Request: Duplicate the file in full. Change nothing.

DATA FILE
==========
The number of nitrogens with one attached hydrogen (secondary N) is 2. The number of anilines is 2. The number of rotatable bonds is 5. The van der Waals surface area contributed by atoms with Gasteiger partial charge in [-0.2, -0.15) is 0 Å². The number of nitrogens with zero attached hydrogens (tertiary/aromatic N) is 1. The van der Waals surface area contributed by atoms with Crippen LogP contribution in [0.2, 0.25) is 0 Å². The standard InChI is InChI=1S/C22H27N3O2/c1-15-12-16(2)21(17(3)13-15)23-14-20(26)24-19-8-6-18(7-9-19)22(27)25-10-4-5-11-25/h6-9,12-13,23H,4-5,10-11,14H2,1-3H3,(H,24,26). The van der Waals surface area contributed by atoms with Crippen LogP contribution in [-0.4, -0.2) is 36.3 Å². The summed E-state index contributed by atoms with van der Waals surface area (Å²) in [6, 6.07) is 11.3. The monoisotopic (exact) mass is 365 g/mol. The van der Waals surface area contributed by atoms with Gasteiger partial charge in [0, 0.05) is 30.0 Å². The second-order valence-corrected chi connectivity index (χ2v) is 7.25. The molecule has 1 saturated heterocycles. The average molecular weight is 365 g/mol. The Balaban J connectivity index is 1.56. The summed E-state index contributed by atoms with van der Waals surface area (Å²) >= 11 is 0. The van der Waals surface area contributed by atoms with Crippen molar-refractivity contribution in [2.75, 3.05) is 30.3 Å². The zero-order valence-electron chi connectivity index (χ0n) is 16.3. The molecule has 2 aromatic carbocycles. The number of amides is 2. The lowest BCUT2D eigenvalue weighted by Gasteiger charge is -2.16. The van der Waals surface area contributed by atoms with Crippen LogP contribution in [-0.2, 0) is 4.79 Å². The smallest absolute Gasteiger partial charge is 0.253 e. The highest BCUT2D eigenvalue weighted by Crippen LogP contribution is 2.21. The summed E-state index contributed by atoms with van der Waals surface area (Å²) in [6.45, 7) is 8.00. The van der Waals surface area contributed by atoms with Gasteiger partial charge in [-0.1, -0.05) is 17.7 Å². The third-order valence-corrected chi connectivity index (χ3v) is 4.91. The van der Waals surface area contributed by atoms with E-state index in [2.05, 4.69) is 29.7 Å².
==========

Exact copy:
The number of nitrogens with one attached hydrogen (secondary N) is 2. The number of anilines is 2. The number of rotatable bonds is 5. The van der Waals surface area contributed by atoms with Gasteiger partial charge in [-0.2, -0.15) is 0 Å². The number of nitrogens with zero attached hydrogens (tertiary/aromatic N) is 1. The van der Waals surface area contributed by atoms with Crippen LogP contribution in [0.2, 0.25) is 0 Å². The standard InChI is InChI=1S/C22H27N3O2/c1-15-12-16(2)21(17(3)13-15)23-14-20(26)24-19-8-6-18(7-9-19)22(27)25-10-4-5-11-25/h6-9,12-13,23H,4-5,10-11,14H2,1-3H3,(H,24,26). The van der Waals surface area contributed by atoms with Crippen LogP contribution in [-0.4, -0.2) is 36.3 Å². The summed E-state index contributed by atoms with van der Waals surface area (Å²) in [6, 6.07) is 11.3. The monoisotopic (exact) mass is 365 g/mol. The van der Waals surface area contributed by atoms with Gasteiger partial charge in [0, 0.05) is 30.0 Å². The second-order valence-corrected chi connectivity index (χ2v) is 7.25. The molecule has 1 saturated heterocycles. The average molecular weight is 365 g/mol. The Balaban J connectivity index is 1.56. The summed E-state index contributed by atoms with van der Waals surface area (Å²) >= 11 is 0. The van der Waals surface area contributed by atoms with Crippen molar-refractivity contribution in [2.75, 3.05) is 30.3 Å². The zero-order valence-electron chi connectivity index (χ0n) is 16.3. The molecule has 2 aromatic carbocycles. The number of amides is 2. The lowest BCUT2D eigenvalue weighted by Gasteiger charge is -2.16. The van der Waals surface area contributed by atoms with Crippen LogP contribution in [-0.2, 0) is 4.79 Å². The smallest absolute Gasteiger partial charge is 0.253 e. The highest BCUT2D eigenvalue weighted by Crippen LogP contribution is 2.21. The summed E-state index contributed by atoms with van der Waals surface area (Å²) in [6.45, 7) is 8.00. The van der Waals surface area contributed by atoms with Gasteiger partial charge in [-0.1, -0.05) is 17.7 Å². The third-order valence-corrected chi connectivity index (χ3v) is 4.91. The van der Waals surface area contributed by atoms with E-state index in [2.05, 4.69) is 29.7 Å².